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Original research article
Differing associations for sport versus occupational physical activity and cardiovascular risk
  1. Marco Mario Ferrario1,2,3,
  2. Mattia Roncaioli3,
  3. Giovanni Veronesi1,
  4. Andreas Holtermann4,5,
  5. Els Clays6,
  6. Rossana Borchini2,
  7. Marco Cavicchiolo1,
  8. Guido Grassi7,8,
  9. Giancarlo Cesana7
  10. on behalf of The Cohorts Collaborative Study in Northern Italy (CCSNI) Research Group
    1. 1 Department of Medicine and Surgery, School of Medicine, Research Center in Epidemiology and Preventive Medicine, University of Insubria, Varese, Italy
    2. 2 Occupational Medicine Unit, University hospital of Varese, Varese, Italy
    3. 3 School of Occupational Medicine, University of Insubria, Varese, Italy
    4. 4 The National Research Centre for the Working Environment, Copenhagen, Denmark
    5. 5 Department of Sports Science and Clinical Biomechanics, University of Southern Denmark, Odense, Denmark
    6. 6 Department of Public Health, Ghent University, Ghent, Belgium
    7. 7 Department of Medicine and Surgery, University of Milano-Bicocca, Monza, Italy
    8. 8 IRCCS Multimedica, Sesto San Giovanni, Italy
    1. Correspondence to Professor Marco Mario Ferrario, Department of Medicine and Surgery, Research Centre on Epidemiology and Preventive Medicine, University of Insubria at Varese, Varese 21100, Italy; marco.ferrario{at}


    Objectives We investigate the independent and interacting long-term associations of occupational physical activity (OPA) and sport physical activity (SpPA) with the incidence of coronary heart disease (CHD) and cardiovascular diseases (CVD; CHD plus ischaemic stroke) in North Italian male workers.

    Methods 3574 employed men aged 25–64 years, free of CVD at baseline, recruited in three population-based and one factory-based cohorts, were included in the analysis. The Baecke Questionnaire was used to assess OPA and SpPA in ‘minutes per week’ of moderate or vigorous PA. We estimated the associations between different domains of PA and the endpoints, adjusting for major CVD risk factors, using Cox models.

    Results During a median follow-up of 14 years, 135 and 174 first CHD and CVD events, fatal and non-fatal, occurred. Compared with the intermediate OPA tertile, the HRs for CHD among low and high OPA workers were 1.66 (95% CI 1.06 to 2.59) and 1.18 (0.72 to 1.94), respectively (P value=0.07). Decreasing trends in CHD and CVD rates across increasing levels of SpPA were also found, with an HR for CVD of 0.68 (0.46 to 0.98) for intermediate/recommended SpPA compared with poor SpPA. We also found a statistically significant SpPA-OPA interaction, and the protective effect of SpPA was only found among sedentary workers, for both endpoints. Conversely, high OPA workers with intermediate/recommended SpPA levels had increased CHD and CVD rates compared with the poor SpPA category.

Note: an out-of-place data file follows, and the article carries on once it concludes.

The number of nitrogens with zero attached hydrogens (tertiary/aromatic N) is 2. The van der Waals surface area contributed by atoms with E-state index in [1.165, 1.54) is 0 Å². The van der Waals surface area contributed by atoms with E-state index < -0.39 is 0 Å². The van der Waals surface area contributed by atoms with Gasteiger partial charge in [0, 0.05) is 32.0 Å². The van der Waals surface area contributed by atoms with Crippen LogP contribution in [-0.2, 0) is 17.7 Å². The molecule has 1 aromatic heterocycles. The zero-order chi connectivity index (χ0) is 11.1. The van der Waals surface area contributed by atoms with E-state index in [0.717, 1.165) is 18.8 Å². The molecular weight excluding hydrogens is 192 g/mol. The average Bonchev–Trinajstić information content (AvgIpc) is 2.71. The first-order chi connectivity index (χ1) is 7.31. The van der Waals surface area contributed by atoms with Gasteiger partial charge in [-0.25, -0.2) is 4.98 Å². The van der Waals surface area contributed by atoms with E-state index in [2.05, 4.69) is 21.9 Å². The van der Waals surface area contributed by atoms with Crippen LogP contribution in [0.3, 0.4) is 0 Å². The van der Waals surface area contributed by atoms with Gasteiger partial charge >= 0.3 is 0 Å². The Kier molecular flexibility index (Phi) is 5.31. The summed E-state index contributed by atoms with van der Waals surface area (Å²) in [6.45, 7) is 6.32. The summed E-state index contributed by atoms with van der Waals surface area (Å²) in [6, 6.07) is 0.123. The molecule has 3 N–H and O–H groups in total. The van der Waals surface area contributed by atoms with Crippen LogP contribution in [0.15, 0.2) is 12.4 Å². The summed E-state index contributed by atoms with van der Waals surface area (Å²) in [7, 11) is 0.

Conclusions Our results provide further evidence on the health paradox of OPA, with higher CVD rates among workers with intense PA at work. Moreover, the protective effect on CVDs of SpPA is prominent in sedentary workers, but it attenuates and even reverses in moderate and strenuous OPA workers.

    • physical activity
    • cardiovascular diseases
    • preventive medicine
    • longitudinal studies

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    • Contributors MMF originally conceived the research question. MMF, MR and GV drafted the manuscript and MMF and GV prepared the revisions. MMF is the PI of the SEMM study. MMF and GC are co-PIs of the MONICA Brianza cohorts and GG is PI for the PAMELA study. GV was responsible for the statistical analyses. AH, MC, EC, RB, GG and GC critically revised the text, with particular reference to the introduction and to the discussion sections.

    • Funding This work and the latest activities of the Brianza, PAMELA and SEMM cohorts have been funded by the Health Administration of the Lombardia Region (grants nos. 17155/2004 and 10800/2009). The follow-up was partially supported with grants from the Italian Ministry of Health (grant 2012/597) and it was carried out in collaboration with the Department for Cardiovascular Dysmetabolic and Ageing –Associated Diseases of the Istituto Superiore di Sanità in Rome.

    • Competing interests None declared.

    • Ethics approval The MONICA-Brianza and the PAMELA studies were approved by the Ethical Committee of the University Hospital of Monza (Italy). The SEMM study was approved by the Ethical Committee of the University Hospital of Varese (Italy).

    • Provenance and peer review Not commissioned; externally peer reviewed.

    • Collaborators The Cohorts Collaborative Study in Northern Italy (CCSNI) Research Group: MONICA-Brianza cohorts: PIs: Professor Marco Mario Ferrario, Professor Giancarlo Cesana; Baseline data collection: Professor R Sega, Dr M T Gussoni, Dr F Duzioni, Sig L Bolognesi; Data quality assessment: Dr G Veronesi, Dr C Fornari, Dr L Bertù. PAMELA study: PI: Professor Guido Grassi. Professor R Sega and Professor G Mancia (former PIs). Baseline data collection and follow-up activities: Professor R Sega, Dr M Bombelli. Data quality assessment: Dr R Facchetti. SEMM Study: PI: Professor Marco M Ferrario. Baseline data collection: Dr A Vivaldi. Data quality assessment: Dr G Veronesi, Dr C Fornari, Dr L Bertù. Laboratory and biobanking: Professor P Brambilla, Dr S Signorini.

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